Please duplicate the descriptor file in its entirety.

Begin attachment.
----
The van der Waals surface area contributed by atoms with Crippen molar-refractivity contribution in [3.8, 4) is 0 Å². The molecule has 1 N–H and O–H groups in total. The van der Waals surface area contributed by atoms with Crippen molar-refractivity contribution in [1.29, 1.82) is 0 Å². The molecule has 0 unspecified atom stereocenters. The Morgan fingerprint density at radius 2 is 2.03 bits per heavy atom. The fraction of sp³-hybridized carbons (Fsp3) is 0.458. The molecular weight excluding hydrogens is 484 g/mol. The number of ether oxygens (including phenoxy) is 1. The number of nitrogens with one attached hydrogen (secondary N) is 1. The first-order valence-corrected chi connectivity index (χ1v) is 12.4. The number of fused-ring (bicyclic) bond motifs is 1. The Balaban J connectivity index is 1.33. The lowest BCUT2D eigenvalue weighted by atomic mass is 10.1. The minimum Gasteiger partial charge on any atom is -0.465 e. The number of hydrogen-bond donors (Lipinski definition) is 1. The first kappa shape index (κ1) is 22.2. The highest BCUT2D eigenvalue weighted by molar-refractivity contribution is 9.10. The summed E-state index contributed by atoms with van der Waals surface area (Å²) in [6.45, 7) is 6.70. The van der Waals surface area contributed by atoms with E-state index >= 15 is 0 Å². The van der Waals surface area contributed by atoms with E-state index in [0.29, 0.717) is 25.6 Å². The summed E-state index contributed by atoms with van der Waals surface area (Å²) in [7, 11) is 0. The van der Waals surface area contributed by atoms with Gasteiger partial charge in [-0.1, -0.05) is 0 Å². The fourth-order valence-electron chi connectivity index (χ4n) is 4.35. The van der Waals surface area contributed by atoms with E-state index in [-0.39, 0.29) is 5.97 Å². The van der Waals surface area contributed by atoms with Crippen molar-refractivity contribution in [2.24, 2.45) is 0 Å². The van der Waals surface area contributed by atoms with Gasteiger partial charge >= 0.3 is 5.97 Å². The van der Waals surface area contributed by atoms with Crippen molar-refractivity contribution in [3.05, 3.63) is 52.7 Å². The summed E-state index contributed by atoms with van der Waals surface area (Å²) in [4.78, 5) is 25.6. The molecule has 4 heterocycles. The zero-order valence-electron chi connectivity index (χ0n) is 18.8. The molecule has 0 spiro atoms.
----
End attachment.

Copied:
The van der Waals surface area contributed by atoms with Crippen molar-refractivity contribution in [3.8, 4) is 0 Å². The molecule has 1 N–H and O–H groups in total. The van der Waals surface area contributed by atoms with Crippen molar-refractivity contribution in [1.29, 1.82) is 0 Å². The molecule has 0 unspecified atom stereocenters. The Morgan fingerprint density at radius 2 is 2.03 bits per heavy atom. The fraction of sp³-hybridized carbons (Fsp3) is 0.458. The molecular weight excluding hydrogens is 484 g/mol. The number of ether oxygens (including phenoxy) is 1. The number of nitrogens with one attached hydrogen (secondary N) is 1. The first-order valence-corrected chi connectivity index (χ1v) is 12.4. The number of fused-ring (bicyclic) bond motifs is 1. The Balaban J connectivity index is 1.33. The lowest BCUT2D eigenvalue weighted by atomic mass is 10.1. The minimum Gasteiger partial charge on any atom is -0.465 e. The number of hydrogen-bond donors (Lipinski definition) is 1. The first kappa shape index (κ1) is 22.2. The highest BCUT2D eigenvalue weighted by molar-refractivity contribution is 9.10. The summed E-state index contributed by atoms with van der Waals surface area (Å²) in [6.45, 7) is 6.70. The van der Waals surface area contributed by atoms with E-state index >= 15 is 0 Å². The van der Waals surface area contributed by atoms with E-state index in [0.29, 0.717) is 25.6 Å². The summed E-state index contributed by atoms with van der Waals surface area (Å²) in [7, 11) is 0. The van der Waals surface area contributed by atoms with Gasteiger partial charge in [-0.1, -0.05) is 0 Å². The fourth-order valence-electron chi connectivity index (χ4n) is 4.35. The van der Waals surface area contributed by atoms with E-state index in [-0.39, 0.29) is 5.97 Å². The van der Waals surface area contributed by atoms with Crippen molar-refractivity contribution in [2.24, 2.45) is 0 Å². The van der Waals surface area contributed by atoms with Gasteiger partial charge >= 0.3 is 5.97 Å². The van der Waals surface area contributed by atoms with Crippen molar-refractivity contribution in [3.05, 3.63) is 52.7 Å². The summed E-state index contributed by atoms with van der Waals surface area (Å²) in [4.78, 5) is 25.6. The molecule has 4 heterocycles. The zero-order valence-electron chi connectivity index (χ0n) is 18.8. The molecule has 0 spiro atoms.